Now that we entered the era of concurrent and distributed systems, can we hope to find foundations that are as solid for concurrent programming? Abramsky [1994] and Bellin and Scott [1994] kickstarted this search, driven by the alluring idea that a similar correspondence might exist between linear logic [Girard, 1987] and the pi-calculus [Milner et al., 1992].

This initial development was followed by a good series of successes. Caires and Pfenning [2010] saw that linear propositions can be seen as the session types by Honda [1993], i.e., types for communication protocols. Wadler [2014] formalised the first connection between a standard presentation of session types for a functional language and linear logic. However, there remained fundamental discrepancies between linear logic and the pi-calculus (and in general, most process calculi): there was no logical rule corresponding to parallel composition, the hallmark of concurrency. This discrepancy leaks to semantics, which does not quite correspond to that of the pi-calculus, and ultimately generates a chasm: the tools developed for decades by researchers for studying the observable behaviour of processes could not be used in this research line.

In [Kokke et al., 2019], we overcame this issue by showing that there exists a conservative reformulation of linear logic based on hypersequents, originally developed by Avron [1991]. The key idea is to use hypersequents to capture that two collections of propositions can be proven independently. This led us to the rule in the figure. Say that you have two independent processes P and Q typed by G and H respectively; then, the parallel composition P|Q (with P and Q independent) is typed by G|H. In other words, the protocols in G are run in parallel to those in H. In the paper, we show that this leads to a logical reconstruction of a behavioural theory for the pi-calculus corresponding to linear logic.

We made several other contributions to this research line, for example the discovery that Multiparty Session Types (protocols with multiple participants) correspond to a sound generalisation of the principle of duality of linear logic.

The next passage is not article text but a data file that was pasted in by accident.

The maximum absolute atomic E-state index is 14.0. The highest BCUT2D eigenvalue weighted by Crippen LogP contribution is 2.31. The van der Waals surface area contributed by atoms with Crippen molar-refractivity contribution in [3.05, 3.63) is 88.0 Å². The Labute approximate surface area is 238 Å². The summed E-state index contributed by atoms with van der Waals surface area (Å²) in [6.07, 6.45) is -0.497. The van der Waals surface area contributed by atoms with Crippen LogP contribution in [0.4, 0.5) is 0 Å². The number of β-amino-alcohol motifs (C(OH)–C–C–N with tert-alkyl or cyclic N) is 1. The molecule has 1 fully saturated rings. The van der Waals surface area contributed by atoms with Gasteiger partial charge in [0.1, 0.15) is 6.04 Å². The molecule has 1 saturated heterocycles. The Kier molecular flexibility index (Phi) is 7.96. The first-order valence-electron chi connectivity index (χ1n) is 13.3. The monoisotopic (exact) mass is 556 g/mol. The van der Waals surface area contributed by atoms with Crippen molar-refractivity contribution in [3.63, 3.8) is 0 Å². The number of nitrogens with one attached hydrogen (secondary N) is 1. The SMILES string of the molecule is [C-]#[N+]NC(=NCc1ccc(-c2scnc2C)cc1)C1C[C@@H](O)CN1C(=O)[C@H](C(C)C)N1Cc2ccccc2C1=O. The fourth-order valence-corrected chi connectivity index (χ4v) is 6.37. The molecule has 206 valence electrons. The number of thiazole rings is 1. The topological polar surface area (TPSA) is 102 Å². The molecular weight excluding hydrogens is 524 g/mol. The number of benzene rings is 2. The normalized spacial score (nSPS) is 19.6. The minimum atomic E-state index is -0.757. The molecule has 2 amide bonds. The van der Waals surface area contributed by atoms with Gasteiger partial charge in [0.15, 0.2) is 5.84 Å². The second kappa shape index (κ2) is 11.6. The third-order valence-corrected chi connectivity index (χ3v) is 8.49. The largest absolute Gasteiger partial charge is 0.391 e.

In [Montesi and Weber, 2018], we analyse strategies for the deployment of circuit breakers in microservice architectures, and present a new solution based on proxy circuit breakers. Our strategy aids in keeping good service response times, and preventing DoS attacks in the presence of malicious attackers. This strategy is now recommended by NIST (National Institute of Standards and Technology, USA) in their Security Strategies for Microservices-based Application Systems [Chandramouli, 2019]. In [Montesi and Weber, 2018], we present also how the native support that the Jolie language offers for the service decorator pattern can be used to obtain a reusable implementation for circuit breakers that adapts to different deployment strategies.

In [Giallorenzo et al., 2019], we developed the first framework for ephemeral data handling in microservices, which provides privacy guarantees in edge computing by guaranteeing that queried data is never stored (only the query result is).

Much of my research on choreographic programming applies directly to cybersecurity, since it can be used to obtain correct implementations of coordination and security protocols.